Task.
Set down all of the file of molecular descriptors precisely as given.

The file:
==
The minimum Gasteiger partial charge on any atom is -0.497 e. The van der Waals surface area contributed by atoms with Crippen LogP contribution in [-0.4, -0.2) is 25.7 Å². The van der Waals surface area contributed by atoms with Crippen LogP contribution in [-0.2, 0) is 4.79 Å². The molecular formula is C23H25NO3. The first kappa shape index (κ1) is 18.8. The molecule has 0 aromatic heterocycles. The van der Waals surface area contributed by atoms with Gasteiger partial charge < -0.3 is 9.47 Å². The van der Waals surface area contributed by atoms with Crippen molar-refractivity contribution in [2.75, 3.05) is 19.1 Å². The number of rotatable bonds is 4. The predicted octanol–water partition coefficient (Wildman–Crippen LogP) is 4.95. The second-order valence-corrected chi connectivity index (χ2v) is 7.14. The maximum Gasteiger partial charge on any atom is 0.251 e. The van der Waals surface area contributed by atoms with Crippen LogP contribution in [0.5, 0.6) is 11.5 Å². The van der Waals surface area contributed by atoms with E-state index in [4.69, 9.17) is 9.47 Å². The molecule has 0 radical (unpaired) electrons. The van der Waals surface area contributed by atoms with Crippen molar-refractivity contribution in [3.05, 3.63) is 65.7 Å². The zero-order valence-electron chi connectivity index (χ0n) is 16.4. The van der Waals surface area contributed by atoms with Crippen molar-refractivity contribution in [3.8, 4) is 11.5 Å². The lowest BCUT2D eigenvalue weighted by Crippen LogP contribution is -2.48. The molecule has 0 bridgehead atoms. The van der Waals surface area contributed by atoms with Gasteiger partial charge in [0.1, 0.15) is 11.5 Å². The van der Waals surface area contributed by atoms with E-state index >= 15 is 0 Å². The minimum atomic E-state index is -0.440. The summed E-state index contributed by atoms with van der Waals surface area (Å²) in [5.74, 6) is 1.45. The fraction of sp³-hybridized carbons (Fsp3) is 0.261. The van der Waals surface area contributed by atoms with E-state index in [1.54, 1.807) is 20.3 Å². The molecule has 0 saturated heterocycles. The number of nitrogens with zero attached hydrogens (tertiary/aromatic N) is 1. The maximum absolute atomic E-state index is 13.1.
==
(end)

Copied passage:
The minimum Gasteiger partial charge on any atom is -0.497 e. The van der Waals surface area contributed by atoms with Crippen LogP contribution in [-0.4, -0.2) is 25.7 Å². The van der Waals surface area contributed by atoms with Crippen LogP contribution in [-0.2, 0) is 4.79 Å². The molecular formula is C23H25NO3. The first kappa shape index (κ1) is 18.8. The molecule has 0 aromatic heterocycles. The van der Waals surface area contributed by atoms with Gasteiger partial charge < -0.3 is 9.47 Å². The van der Waals surface area contributed by atoms with Crippen molar-refractivity contribution in [2.75, 3.05) is 19.1 Å². The number of rotatable bonds is 4. The predicted octanol–water partition coefficient (Wildman–Crippen LogP) is 4.95. The second-order valence-corrected chi connectivity index (χ2v) is 7.14. The maximum Gasteiger partial charge on any atom is 0.251 e. The van der Waals surface area contributed by atoms with Crippen LogP contribution in [0.5, 0.6) is 11.5 Å². The van der Waals surface area contributed by atoms with E-state index in [4.69, 9.17) is 9.47 Å². The molecule has 0 radical (unpaired) electrons. The van der Waals surface area contributed by atoms with Crippen molar-refractivity contribution in [3.05, 3.63) is 65.7 Å². The zero-order valence-electron chi connectivity index (χ0n) is 16.4. The van der Waals surface area contributed by atoms with Crippen molar-refractivity contribution in [3.8, 4) is 11.5 Å². The lowest BCUT2D eigenvalue weighted by Crippen LogP contribution is -2.48. The molecule has 0 bridgehead atoms. The van der Waals surface area contributed by atoms with Gasteiger partial charge in [0.1, 0.15) is 11.5 Å². The van der Waals surface area contributed by atoms with E-state index >= 15 is 0 Å². The minimum atomic E-state index is -0.440. The summed E-state index contributed by atoms with van der Waals surface area (Å²) in [5.74, 6) is 1.45. The fraction of sp³-hybridized carbons (Fsp3) is 0.261. The van der Waals surface area contributed by atoms with E-state index in [1.54, 1.807) is 20.3 Å². The molecule has 0 saturated heterocycles. The number of nitrogens with zero attached hydrogens (tertiary/aromatic N) is 1. The maximum absolute atomic E-state index is 13.1.